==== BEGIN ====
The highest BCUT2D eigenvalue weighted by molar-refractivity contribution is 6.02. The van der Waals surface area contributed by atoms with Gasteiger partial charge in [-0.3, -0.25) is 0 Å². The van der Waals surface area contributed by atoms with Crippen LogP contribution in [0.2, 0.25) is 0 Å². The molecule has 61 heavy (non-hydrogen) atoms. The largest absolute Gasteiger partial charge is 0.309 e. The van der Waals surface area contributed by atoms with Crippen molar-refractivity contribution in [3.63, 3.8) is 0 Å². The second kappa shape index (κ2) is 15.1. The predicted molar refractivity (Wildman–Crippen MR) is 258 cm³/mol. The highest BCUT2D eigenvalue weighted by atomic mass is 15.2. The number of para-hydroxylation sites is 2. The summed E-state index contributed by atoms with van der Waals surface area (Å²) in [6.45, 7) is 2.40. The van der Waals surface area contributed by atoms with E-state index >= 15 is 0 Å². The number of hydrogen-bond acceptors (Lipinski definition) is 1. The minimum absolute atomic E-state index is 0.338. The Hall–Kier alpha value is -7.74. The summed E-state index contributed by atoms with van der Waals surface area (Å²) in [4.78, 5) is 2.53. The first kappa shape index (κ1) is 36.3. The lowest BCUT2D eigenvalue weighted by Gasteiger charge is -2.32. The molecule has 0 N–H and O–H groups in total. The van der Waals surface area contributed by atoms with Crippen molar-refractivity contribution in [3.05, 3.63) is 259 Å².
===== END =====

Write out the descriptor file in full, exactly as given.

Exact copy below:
The highest BCUT2D eigenvalue weighted by molar-refractivity contribution is 6.02. The van der Waals surface area contributed by atoms with Gasteiger partial charge in [-0.3, -0.25) is 0 Å². The van der Waals surface area contributed by atoms with Crippen LogP contribution in [0.2, 0.25) is 0 Å². The molecule has 61 heavy (non-hydrogen) atoms. The largest absolute Gasteiger partial charge is 0.309 e. The van der Waals surface area contributed by atoms with Crippen molar-refractivity contribution in [3.63, 3.8) is 0 Å². The second kappa shape index (κ2) is 15.1. The predicted molar refractivity (Wildman–Crippen MR) is 258 cm³/mol. The highest BCUT2D eigenvalue weighted by atomic mass is 15.2. The number of para-hydroxylation sites is 2. The summed E-state index contributed by atoms with van der Waals surface area (Å²) in [6.45, 7) is 2.40. The van der Waals surface area contributed by atoms with E-state index >= 15 is 0 Å². The number of hydrogen-bond acceptors (Lipinski definition) is 1. The minimum absolute atomic E-state index is 0.338. The Hall–Kier alpha value is -7.74. The summed E-state index contributed by atoms with van der Waals surface area (Å²) in [4.78, 5) is 2.53. The first kappa shape index (κ1) is 36.3. The lowest BCUT2D eigenvalue weighted by Gasteiger charge is -2.32. The molecule has 0 N–H and O–H groups in total. The van der Waals surface area contributed by atoms with Crippen molar-refractivity contribution in [3.05, 3.63) is 259 Å².